The U.S. Copyright Office has promulgated new regulations affecting the designation of registered agents under the Digital Millennium Copyright Act (DMCA) safe harbor program which have been implemented as of Dec. 1, 2016. These changes should be noted by certain online service providers and website owners that allow content to be posted by third parties onto or through their websites or other online platforms. Among other changes to the existing requirements, the new regulations specify that:
- the Copyright Office’s online system must be used to designate agents to receive notices of alleged infringement;
- existing designated agents must be re-designated through the online system by Dec. 31, 2017;
- designations must be renewed every three years;
- in addition to an individual, the designated agent may be a specific position or role (e.g., General Counsel or Copyright Manager), a department within the service provider’s organization;or
- the designated agent may be a third-party entity (e.g., law firm or other service provider).
The DMCA, among other things, provides a safe harbor from copyright infringement liability for online service providers and website owners that are engaged in specified activities (e.g., storage of material at the direction of a user, system caching, and/or providing information location tools).1 If, for example, your company is an internet service provider or a company that hosts user-generated content on its website, it may be eligible for the DMCA safe harbor program.
Among the requirements for DMCA safe harbor eligibility is the requirement that a company register an agent with the Copyright Office who is designated to receive complaints of alleged copyright infringement on behalf of the company. The designated agent is also responsible for maintaining accurate and current agent contact information both on the company website and with the Copyright Office. Failure to do so may cause the company to forfeit its eligibility for DMCA safe harbor protections.
Previously, agent registration was processed using paper forms which the Copyright Office scanned and uploaded to its website directory. The regulations required that the designated agent be an individual, but did not clearly specify whether that individual had to be employed by the company seeking immunity or if it could be a third party. Additionally, while companies were responsible for ensuring that the contact information for their designated agent was accurate, once they designated an agent, that designation never expired. Over time, the Copyright Office determined that the directory was inaccurate and out of date, and decided to modernize its process. Noteworthy is the new final rule’s2 proviso that registrations will only be effective for a three-year period, rather than indefinitely.
NEW PROCEDURES AND IMPLICATIONS
Beginning Dec. 1, 2016, agents can no longer be designated using paper forms and companies must instead use the Copyright Office’s new online system. In order to use the new electronic agent registration system, each service provider must first open an account with the Copyright Office. To register, the company submits the designated agent contact information, lists all company names and website URLs that the public may use to find the designated agent in the Copyright Office’s directory, and pays a $6 flat fee (previously $105). The designated agent can be an individual, a specified position or title within the company (such as General Counsel), a specified department in the company, or a third-party entity (such as a law firm).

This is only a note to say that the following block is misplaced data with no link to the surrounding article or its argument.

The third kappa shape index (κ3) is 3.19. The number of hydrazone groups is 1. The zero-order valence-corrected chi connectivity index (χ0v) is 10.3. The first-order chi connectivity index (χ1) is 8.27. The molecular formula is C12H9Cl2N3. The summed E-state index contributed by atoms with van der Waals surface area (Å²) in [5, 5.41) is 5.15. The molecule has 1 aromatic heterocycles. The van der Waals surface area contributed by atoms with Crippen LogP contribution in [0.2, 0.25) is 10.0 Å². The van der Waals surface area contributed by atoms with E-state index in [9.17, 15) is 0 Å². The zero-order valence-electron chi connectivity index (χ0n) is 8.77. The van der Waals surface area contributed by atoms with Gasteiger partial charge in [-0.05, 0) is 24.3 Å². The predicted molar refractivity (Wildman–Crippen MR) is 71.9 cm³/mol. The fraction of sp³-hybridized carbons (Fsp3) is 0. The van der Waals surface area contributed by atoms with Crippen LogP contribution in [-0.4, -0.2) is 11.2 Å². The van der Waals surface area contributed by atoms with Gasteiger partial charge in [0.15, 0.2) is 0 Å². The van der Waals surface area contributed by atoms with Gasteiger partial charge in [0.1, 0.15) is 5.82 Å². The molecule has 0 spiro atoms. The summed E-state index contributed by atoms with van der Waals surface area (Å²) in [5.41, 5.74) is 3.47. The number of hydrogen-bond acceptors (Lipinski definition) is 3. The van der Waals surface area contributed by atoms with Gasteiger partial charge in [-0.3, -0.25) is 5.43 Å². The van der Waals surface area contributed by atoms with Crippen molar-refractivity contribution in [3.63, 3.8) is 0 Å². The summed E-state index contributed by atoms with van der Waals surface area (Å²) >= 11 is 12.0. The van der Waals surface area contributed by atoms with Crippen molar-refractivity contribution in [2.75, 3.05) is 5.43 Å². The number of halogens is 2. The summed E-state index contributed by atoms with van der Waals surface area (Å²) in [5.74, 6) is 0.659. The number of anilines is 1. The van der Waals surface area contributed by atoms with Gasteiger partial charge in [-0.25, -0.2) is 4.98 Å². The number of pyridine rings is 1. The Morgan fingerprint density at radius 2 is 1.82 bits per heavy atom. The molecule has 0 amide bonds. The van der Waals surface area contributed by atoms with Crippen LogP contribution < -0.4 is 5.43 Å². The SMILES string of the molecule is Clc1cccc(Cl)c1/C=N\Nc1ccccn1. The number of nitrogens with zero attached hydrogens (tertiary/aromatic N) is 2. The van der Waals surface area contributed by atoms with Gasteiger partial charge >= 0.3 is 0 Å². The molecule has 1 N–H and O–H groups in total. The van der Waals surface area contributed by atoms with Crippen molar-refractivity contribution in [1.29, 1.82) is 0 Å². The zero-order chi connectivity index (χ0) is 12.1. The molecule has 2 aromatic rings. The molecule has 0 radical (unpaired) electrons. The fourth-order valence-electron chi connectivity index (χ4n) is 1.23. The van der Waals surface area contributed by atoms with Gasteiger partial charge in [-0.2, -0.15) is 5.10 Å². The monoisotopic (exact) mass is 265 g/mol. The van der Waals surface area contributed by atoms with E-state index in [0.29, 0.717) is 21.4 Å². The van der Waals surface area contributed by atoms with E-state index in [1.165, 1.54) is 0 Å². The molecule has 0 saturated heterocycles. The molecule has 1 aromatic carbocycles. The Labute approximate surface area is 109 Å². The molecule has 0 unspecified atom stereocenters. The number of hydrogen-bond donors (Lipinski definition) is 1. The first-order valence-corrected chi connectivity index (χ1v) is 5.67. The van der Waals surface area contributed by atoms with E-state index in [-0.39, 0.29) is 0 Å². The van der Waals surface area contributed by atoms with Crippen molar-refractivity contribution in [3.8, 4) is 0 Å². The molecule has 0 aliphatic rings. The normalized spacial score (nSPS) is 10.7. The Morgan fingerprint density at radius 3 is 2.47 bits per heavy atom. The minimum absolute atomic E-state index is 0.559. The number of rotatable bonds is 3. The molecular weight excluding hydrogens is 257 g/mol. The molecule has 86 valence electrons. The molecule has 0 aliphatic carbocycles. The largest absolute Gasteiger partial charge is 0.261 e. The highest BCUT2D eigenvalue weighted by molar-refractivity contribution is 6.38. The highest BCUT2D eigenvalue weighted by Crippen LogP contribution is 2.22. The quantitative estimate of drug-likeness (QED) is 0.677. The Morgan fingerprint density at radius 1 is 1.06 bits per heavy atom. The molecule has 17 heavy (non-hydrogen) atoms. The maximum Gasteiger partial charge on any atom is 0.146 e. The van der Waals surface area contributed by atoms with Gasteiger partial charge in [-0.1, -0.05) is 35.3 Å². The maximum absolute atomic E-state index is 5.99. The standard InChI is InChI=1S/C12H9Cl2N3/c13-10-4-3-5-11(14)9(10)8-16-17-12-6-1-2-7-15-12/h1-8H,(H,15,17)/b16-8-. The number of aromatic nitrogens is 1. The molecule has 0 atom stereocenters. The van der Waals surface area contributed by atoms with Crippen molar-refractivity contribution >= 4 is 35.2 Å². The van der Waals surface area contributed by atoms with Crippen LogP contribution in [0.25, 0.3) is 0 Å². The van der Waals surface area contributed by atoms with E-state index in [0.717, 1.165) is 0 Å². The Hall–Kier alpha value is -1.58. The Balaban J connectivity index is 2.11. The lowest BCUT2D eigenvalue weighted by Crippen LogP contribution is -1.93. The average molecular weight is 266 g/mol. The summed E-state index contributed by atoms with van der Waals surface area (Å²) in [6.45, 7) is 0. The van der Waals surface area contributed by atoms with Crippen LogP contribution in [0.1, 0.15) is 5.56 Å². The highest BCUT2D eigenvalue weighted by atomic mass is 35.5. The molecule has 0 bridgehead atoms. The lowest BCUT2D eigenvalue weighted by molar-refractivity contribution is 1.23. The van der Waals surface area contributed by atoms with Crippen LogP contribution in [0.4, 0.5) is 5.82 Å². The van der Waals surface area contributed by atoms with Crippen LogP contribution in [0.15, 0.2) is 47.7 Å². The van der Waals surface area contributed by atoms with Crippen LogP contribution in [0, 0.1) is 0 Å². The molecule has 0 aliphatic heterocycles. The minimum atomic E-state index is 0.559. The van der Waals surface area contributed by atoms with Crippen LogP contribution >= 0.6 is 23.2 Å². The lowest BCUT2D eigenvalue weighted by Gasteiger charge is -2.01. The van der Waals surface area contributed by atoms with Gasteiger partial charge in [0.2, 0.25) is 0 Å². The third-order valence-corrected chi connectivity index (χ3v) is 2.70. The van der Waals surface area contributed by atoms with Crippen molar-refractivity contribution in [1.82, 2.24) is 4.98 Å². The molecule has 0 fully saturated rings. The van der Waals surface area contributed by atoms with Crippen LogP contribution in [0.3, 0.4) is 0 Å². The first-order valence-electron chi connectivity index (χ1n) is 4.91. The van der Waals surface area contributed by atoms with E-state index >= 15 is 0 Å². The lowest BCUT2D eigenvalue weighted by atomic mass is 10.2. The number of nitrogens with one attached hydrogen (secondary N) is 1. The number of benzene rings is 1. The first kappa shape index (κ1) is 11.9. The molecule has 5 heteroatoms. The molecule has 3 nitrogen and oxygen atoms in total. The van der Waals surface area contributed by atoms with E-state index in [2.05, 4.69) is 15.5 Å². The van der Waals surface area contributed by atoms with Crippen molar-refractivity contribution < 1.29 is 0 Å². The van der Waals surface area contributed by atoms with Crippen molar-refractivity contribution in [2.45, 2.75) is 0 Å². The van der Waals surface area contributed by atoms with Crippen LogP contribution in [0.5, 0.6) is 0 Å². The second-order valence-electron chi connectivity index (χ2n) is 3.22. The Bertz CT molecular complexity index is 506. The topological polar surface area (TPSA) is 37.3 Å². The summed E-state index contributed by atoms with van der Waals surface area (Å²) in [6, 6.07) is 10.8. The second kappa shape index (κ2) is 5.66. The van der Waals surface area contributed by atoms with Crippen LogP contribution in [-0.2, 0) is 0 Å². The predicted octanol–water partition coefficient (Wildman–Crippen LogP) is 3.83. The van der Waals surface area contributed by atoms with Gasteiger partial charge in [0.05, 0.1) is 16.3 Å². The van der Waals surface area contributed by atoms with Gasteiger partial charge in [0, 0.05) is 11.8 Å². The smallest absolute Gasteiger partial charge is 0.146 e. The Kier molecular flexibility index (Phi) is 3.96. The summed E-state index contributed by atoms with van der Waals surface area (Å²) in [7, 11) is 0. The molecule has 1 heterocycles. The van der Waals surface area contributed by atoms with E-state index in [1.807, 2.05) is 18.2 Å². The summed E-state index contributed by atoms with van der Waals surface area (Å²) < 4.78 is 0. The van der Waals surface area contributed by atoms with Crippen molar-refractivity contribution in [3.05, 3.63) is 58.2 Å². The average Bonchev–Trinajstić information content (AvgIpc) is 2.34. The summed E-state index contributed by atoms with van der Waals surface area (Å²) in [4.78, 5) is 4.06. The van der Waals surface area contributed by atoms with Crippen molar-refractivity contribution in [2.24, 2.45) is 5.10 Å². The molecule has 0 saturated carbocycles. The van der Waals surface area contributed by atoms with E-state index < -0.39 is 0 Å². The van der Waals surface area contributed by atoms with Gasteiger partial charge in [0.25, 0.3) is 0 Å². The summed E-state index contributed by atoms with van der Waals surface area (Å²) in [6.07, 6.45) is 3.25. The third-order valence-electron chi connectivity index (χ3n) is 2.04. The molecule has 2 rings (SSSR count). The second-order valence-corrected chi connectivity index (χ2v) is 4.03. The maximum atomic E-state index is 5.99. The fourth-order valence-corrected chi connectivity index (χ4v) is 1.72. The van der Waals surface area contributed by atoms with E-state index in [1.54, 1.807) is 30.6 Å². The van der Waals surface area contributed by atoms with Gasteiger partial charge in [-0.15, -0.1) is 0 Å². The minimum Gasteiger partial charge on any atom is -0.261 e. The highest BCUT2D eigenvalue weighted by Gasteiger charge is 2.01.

Related or affiliated service providers which are separate legal entities must each have a separately registered designation (though such separate designations may be managed by a single user through a single registration account).
Going forward, each service provider must also renew, resubmit or amend (update) each designation every three years from the date of its electronic filing with the Copyright Office. Amending the designation starts the three-year period anew. A service provider failing to renew or update within three years may reactivate its account, but the lapse will be noted in the Copyright Office’s directory.
Further information and tutorials on the registration process are available on the Copyright Office website.
- Effective Dec. 1, 2016, the Copyright Office will only process DMCA safe harbor agent designations through its online system.Paper forms will no longer be accepted.
- All previously-filed paper forms will expire on Dec. 31, 2017. Companies that filed DMCA safe harbor agent designations prior to Dec. 1, 2016, must submit new agent registrations electronically with the Copyright Office before Dec. 31, 2017.
- Designated agents no longer need to be an individual, and can be a specified position or title within the company (such as General Counsel or Copyright Manager) or a department within the service provider’s organization;
- The designated agent may be a third-party entity such as alaw firm or other service provider; and
- The electronically-filed agent designations will only be effective for a period of three years from the date of filing.Although the Copyright Office is obligated to notify companies of their agent designation renewal dates, companies should consider entering the renewal dates in a calendar reminder system themselves.
Tamara Suden is also a co-author of this GT Alert.